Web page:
Thus, what is needed a good approximation of the shortest separation (or distance) between the starting and landing aerodromes to plan a route for saving fuel and flying time. A practical estimate for distance between two aerodromes will be the great elliptic line “GLE” (Bowring, 1984), which can be computed using the semimajor axis (a’) as under (van Gelder, 1998):

a’ = 6378137 + (hA + hB)/2

where “6378137 m” is the semi-major axis (a) of the WGS 84 Ellipsoid.


In topographic mapping, charting, navigation, vertical crustal movement monitoring, and other non-engineering applications, direct use of GPS surveyed accurate ellipsoidal heights will provide a practical, cost effective, and time saving approach. In case of vertical movement monitoring, any change in definition or the software can contaminate the data integrity.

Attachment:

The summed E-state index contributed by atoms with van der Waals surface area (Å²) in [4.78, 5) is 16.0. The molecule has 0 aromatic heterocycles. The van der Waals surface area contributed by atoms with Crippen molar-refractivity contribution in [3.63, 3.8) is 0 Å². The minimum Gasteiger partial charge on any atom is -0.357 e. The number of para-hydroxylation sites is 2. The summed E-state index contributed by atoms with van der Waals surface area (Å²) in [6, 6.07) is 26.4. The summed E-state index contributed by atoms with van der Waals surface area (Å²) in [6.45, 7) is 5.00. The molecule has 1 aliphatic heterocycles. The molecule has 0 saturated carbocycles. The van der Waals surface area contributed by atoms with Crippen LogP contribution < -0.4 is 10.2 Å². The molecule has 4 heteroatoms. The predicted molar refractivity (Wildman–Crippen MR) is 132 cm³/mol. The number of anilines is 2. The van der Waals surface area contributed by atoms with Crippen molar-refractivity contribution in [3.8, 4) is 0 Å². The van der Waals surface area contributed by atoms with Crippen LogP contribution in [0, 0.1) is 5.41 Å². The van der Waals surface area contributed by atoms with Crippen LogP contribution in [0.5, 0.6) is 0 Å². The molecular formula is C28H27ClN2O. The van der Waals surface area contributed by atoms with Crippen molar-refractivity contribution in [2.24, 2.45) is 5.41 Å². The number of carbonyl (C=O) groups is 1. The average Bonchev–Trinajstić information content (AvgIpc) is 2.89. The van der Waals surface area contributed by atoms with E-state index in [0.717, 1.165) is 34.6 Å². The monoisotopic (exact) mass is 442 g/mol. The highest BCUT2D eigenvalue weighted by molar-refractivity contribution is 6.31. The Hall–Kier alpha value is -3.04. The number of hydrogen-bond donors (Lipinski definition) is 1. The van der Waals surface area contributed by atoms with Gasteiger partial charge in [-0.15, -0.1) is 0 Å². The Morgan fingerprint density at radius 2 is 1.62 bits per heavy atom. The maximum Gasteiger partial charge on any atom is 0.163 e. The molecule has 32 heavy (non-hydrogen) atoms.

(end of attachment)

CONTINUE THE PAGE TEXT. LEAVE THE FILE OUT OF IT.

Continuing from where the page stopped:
Bowring, B. R., “The Direct and Inverse Solutions for the Great Elliptic Line on the Reference Ellipsoid”, Bull. Geod., 58, 1984.

Kumar, Muneendra, “A Geodetic Approach: Universal No- Projection Seamless Mapping (UNSM) System”, ACSM Journal SaLIS, Vol. 64, No. 3,
September 2004.

Kumar, Muneendra and Maul, George A., “GPS Surveyed Time- Invariant Sea Floor Depths for Safe Navigation”, GPS World (In print). van Gelder, Boudewijn H. W., 1998, Personal communication..


Muneendra Kumar Ph.D.

is Chief Geodesist (Retired), U S National
Geospatial- Intelligence Agency